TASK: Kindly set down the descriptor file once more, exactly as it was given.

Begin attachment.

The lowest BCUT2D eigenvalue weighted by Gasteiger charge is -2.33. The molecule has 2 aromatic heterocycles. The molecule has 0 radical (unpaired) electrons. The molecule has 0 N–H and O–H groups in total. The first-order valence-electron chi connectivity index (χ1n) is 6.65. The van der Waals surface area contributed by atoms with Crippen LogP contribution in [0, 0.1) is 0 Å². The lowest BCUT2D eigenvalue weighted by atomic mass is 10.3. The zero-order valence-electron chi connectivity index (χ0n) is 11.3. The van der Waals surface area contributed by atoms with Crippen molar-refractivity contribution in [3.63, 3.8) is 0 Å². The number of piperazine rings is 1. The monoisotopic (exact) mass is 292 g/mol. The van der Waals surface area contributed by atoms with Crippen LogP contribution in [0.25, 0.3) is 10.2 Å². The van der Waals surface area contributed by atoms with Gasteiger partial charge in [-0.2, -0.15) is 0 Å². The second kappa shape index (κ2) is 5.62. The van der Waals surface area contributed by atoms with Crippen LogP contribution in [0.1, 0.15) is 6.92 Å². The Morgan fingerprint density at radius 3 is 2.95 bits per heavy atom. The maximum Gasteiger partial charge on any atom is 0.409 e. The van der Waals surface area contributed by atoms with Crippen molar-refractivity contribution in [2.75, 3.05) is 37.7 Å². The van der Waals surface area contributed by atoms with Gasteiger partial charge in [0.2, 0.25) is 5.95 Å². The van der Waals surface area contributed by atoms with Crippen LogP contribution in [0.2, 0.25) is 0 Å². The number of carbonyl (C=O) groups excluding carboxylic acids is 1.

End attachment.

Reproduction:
The lowest BCUT2D eigenvalue weighted by Gasteiger charge is -2.33. The molecule has 2 aromatic heterocycles. The molecule has 0 radical (unpaired) electrons. The molecule has 0 N–H and O–H groups in total. The first-order valence-electron chi connectivity index (χ1n) is 6.65. The van der Waals surface area contributed by atoms with Crippen LogP contribution in [0, 0.1) is 0 Å². The lowest BCUT2D eigenvalue weighted by atomic mass is 10.3. The zero-order valence-electron chi connectivity index (χ0n) is 11.3. The van der Waals surface area contributed by atoms with Crippen molar-refractivity contribution in [3.63, 3.8) is 0 Å². The number of piperazine rings is 1. The monoisotopic (exact) mass is 292 g/mol. The van der Waals surface area contributed by atoms with Crippen LogP contribution in [0.25, 0.3) is 10.2 Å². The van der Waals surface area contributed by atoms with Gasteiger partial charge in [-0.2, -0.15) is 0 Å². The second kappa shape index (κ2) is 5.62. The van der Waals surface area contributed by atoms with Crippen LogP contribution in [0.1, 0.15) is 6.92 Å². The Morgan fingerprint density at radius 3 is 2.95 bits per heavy atom. The maximum Gasteiger partial charge on any atom is 0.409 e. The van der Waals surface area contributed by atoms with Crippen molar-refractivity contribution in [2.75, 3.05) is 37.7 Å². The van der Waals surface area contributed by atoms with Gasteiger partial charge in [0.2, 0.25) is 5.95 Å². The van der Waals surface area contributed by atoms with Crippen LogP contribution in [0.2, 0.25) is 0 Å². The number of carbonyl (C=O) groups excluding carboxylic acids is 1.